Efforts grow to help students evaluate what they see online
Sun., Dec. 31, 2017
IOWA CITY, Iowa – Alarmed by the proliferation of false content online, state lawmakers around the country are pushing schools to put more emphasis on teaching students how to tell fact from fiction.
Lawmakers in several states have introduced or passed bills calling on public school systems to do more to teach media literacy skills that they say are critical to democracy. The effort has been bipartisan but has received little attention despite successful legislation in Washington state, Connecticut, Rhode Island and New Mexico.
Several more states are expected to consider such bills in the coming year, including Arizona, New York and Hawaii.
“I don’t think it’s a partisan issue to appreciate the importance of good information and the teaching of tools for navigating the information environment,” said Hans Zeiger, a Republican state senator in Washington who co-sponsored a bill that passed in his state earlier this year. “There is such a thing as an objective source versus other kinds of sources, and that’s an appropriate thing for schools to be teaching.”
Advocates say the K-12 curriculum has not kept pace with rapid changes in technology. Studies show many children spend hours every day online but struggle to comprehend the content that comes at them.
For years, they have pushed schools to incorporate media literacy – including the ability to evaluate and analyze sources of information – into lesson plans in civics, language arts, science and other subjects.
Their efforts started getting traction after the 2016 presidential election, which highlighted how even many adults can be fooled by false and misleading content peddled by agenda-driven domestic and foreign sources.
“Five years ago, it was difficult to get people to understand what we were doing and what we wanted to see happen in education and the skills students needed to learn,” said Michelle Ciulla Lipkin, executive director of the National Association for Media Literacy Education. “Now there is no question about the vitalness of this in classrooms.”
A study published last year by Stanford University researchers also brought the issue into focus. It warned that students from middle school to college were “easily duped” and ill-equipped to use reason with online information.
The researchers warned that “democracy is threatened by the ease at which disinformation about civic issues is allowed to spread and flourish.”
In June, Connecticut Gov. Dannel Malloy signed a bill establishing an advisory council to develop recommendations that will include instructing students on evaluating what they see and read online.
Jennifer Rocca, a high school librarian in Brookfield, Connecticut, was among several supporters who urged lawmakers to pass the legislation.
Her digital literacy course, a requirement for freshmen, challenges students to evaluate the credibility of online sources so they can spot falsehoods and biased information. She requires students to cite their sources when conducting research and explain why each would have the authority to be credible.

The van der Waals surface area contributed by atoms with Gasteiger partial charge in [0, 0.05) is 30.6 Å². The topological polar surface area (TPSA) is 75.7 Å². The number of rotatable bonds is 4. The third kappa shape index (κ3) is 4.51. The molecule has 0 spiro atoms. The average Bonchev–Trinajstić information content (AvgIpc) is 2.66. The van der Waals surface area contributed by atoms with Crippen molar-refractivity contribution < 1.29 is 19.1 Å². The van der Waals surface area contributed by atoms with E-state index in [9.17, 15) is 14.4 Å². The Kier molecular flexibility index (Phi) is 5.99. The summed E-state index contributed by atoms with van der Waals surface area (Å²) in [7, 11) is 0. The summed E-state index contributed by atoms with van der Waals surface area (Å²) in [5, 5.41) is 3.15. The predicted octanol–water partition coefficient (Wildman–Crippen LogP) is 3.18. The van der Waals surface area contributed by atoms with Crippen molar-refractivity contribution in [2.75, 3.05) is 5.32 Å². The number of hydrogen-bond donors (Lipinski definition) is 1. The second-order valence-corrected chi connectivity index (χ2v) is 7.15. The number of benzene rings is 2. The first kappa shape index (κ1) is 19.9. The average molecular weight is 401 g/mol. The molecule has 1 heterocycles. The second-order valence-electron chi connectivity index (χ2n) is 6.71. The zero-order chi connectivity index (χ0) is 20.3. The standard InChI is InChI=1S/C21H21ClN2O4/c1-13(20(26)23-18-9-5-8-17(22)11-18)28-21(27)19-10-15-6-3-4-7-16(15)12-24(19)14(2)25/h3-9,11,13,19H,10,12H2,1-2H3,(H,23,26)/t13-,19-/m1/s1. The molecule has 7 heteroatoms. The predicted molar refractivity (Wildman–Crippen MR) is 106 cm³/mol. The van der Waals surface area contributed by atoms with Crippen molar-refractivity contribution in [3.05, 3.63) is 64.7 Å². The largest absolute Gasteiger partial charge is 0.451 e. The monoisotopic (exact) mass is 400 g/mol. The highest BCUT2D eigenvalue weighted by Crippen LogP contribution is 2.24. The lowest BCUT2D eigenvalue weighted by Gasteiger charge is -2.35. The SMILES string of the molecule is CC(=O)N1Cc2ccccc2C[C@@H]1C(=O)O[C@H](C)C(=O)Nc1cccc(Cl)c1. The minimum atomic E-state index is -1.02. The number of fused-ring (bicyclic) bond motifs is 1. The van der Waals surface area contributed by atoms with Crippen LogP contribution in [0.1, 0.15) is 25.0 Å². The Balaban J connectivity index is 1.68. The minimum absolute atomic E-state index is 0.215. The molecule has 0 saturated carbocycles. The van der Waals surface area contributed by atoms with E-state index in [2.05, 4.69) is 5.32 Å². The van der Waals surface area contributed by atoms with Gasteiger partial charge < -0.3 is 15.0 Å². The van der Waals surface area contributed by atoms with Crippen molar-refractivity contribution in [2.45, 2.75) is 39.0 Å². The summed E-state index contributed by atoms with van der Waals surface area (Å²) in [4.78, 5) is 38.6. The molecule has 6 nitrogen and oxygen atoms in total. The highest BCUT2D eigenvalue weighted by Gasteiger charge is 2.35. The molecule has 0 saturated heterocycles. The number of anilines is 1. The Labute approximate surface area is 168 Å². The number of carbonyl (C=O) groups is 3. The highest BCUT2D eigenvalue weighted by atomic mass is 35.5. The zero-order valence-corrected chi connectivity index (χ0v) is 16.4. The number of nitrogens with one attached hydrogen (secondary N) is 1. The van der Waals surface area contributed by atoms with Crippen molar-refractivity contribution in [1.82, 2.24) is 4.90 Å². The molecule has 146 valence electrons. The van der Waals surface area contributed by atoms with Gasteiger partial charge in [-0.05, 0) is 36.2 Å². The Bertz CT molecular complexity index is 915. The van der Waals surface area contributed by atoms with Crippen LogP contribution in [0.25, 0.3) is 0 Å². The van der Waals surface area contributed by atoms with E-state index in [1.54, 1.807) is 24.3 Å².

Without stronger statewide standards, Rocca said she worries that some school districts will not do enough to develop skills that are critical for students and society.
“You should be expected to navigate the internet and evaluate the information no matter where you go to school,” she said.
Many of the state bills are based on model legislation backed by a coalition of groups, including Media Literacy Now and the Digital Citizenship Institute. Advocates say the laws are a good first step that must be paired with updates to teacher education programs, funding for professional development and other changes throughout the education system.
The efforts have run into concerns about school funding shortfalls, and supporters say they are mindful of adding mandates on districts and teachers. That’s why the laws have so far stopped short of dictating changes and instead called for voluntary actions.
New Mexico Rep. Antonio “Moe” Maestas, D-Albuquerque, said media literacy is an elective in the state’s secondary schools curriculum – unlike financial literacy, which is required. He said he would like to see that changed in coming years and “intertwined throughout the entire curriculum regardless of what you are teaching.”
Last summer, Rhode Island Gov. Gina Raimondo signed two bills calling on state education officials to work with media literacy organizations to consider incorporating the subject into the basic education program.
The new law in Washington requires the state school superintendent to create a website with links to successful media literacy practices. The office also must conduct a survey to understand how librarians, teachers, principals and technology directors are integrating those subjects into their curriculum.
Supporters are helping lawmakers in several states draft similar bills to be introduced in 2018.
“The combination of social media and misinformation really captured people’s awareness and attention in the last year,” said Erin McNeill, president of Media Literacy Now, a nonprofit based in Watertown, Massachusetts. “It took a long time to get media literacy into the public consciousness.”
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